Having practiced medicine for more than 30 years, I have met patients from a multitude of backgrounds and nationalities. I enjoy a collaborative practice with my patients, and I love to incorporate their philosophical and cultural beliefs into their health care. Yet, I felt uncomfortable caring for her.
Our bodies do more than house our organs. They carry our genetic makeup, they grow and develop through decades of change, and they figure prominently in that mysterious complex of emotions, perceptions, and insights we call identity. Our bodies provide a template for personal expression and for decorative enhancements, and they can bounce back from grievous assaults and degradations. But what if we don’t feel comfortable in our own skins? WorldCanvass will investigate these questions and more when the topic is “Remaking the Body: Identity and Body Modification.”
My grandma, Youa Lee, an old Hmong woman who traveled from the mountains of Laos, through the refugee camps of Thailand, to the hot fields of California and the cold factories of Minnesota, was 93 when she died. My grandma was a refugee from America’s Secret War in Laos. A widow with nine children, she raised seven sons into men and two daughters into women. She would become the root of a tree that carries the fruit of more than 300 descendants.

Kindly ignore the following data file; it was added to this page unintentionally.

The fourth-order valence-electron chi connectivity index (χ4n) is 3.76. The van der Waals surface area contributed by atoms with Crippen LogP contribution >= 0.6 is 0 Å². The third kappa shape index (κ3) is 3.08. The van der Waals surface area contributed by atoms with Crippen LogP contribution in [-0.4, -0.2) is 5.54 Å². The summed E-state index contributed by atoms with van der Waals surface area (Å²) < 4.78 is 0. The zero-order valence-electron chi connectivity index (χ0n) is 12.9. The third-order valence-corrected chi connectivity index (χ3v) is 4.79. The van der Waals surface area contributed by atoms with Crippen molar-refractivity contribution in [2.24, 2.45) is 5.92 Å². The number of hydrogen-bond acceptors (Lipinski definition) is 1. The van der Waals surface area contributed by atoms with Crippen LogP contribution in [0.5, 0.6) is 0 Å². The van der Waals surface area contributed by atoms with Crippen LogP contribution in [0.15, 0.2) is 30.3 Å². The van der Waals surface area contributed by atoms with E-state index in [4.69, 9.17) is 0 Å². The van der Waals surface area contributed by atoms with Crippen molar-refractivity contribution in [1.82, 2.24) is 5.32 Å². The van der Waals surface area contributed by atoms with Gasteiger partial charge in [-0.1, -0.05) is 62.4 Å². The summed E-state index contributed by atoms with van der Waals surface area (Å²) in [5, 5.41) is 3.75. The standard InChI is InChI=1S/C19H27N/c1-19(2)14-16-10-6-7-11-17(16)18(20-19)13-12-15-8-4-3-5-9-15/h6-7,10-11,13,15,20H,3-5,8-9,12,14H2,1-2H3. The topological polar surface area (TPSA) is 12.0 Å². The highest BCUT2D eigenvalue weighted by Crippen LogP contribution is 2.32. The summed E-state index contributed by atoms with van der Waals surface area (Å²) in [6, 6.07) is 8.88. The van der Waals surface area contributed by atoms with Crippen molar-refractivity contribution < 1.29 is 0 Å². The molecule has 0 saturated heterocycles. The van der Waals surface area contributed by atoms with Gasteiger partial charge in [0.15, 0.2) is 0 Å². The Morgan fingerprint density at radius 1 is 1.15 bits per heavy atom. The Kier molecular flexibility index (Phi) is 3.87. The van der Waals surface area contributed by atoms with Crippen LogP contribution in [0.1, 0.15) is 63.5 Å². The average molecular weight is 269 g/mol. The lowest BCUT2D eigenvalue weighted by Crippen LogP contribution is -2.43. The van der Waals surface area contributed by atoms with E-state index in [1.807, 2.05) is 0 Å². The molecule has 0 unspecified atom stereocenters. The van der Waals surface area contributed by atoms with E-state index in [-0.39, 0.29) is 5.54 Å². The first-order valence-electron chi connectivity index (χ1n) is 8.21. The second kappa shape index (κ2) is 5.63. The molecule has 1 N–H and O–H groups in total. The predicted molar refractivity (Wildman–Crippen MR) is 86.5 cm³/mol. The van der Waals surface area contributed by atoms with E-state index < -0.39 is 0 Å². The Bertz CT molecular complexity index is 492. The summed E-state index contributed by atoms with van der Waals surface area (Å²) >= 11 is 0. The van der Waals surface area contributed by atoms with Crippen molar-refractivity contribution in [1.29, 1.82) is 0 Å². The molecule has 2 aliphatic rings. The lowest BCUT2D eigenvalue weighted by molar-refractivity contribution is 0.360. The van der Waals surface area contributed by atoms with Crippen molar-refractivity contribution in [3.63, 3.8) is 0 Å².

You may recognize her striking face from fashion spreads in Elle and Vogue or the Victoria's Secret runway, but Alek Wek has another story to tell. Not that of an international supermodel but of the struggles of life as a refugee. On April 5, Wek will tell the story of her personal journey as a refugee and her current work with the United Nations High Commissioner for Refugees (UNHCR) when she appears as a guest on International Programs’ WorldCanvass television and radio program as part of the UI Provost’s Global Forum on Refugees in the Heartland. WorldCanvass will be held in the Old Capitol Senate Chamber from 5 to 7 p.m., on Friday, April 5, 2013, and the public is invited to attend.
The Provost's Global Forum "Refugees in the Heartland" will feature panels and discussions about refugee resettlement, rights of refugees, the long history of refugee resettlement in Iowa, international refugee crises and related management challenges, and will bring together refugee experts and refugee leaders from the Midwest and the nation.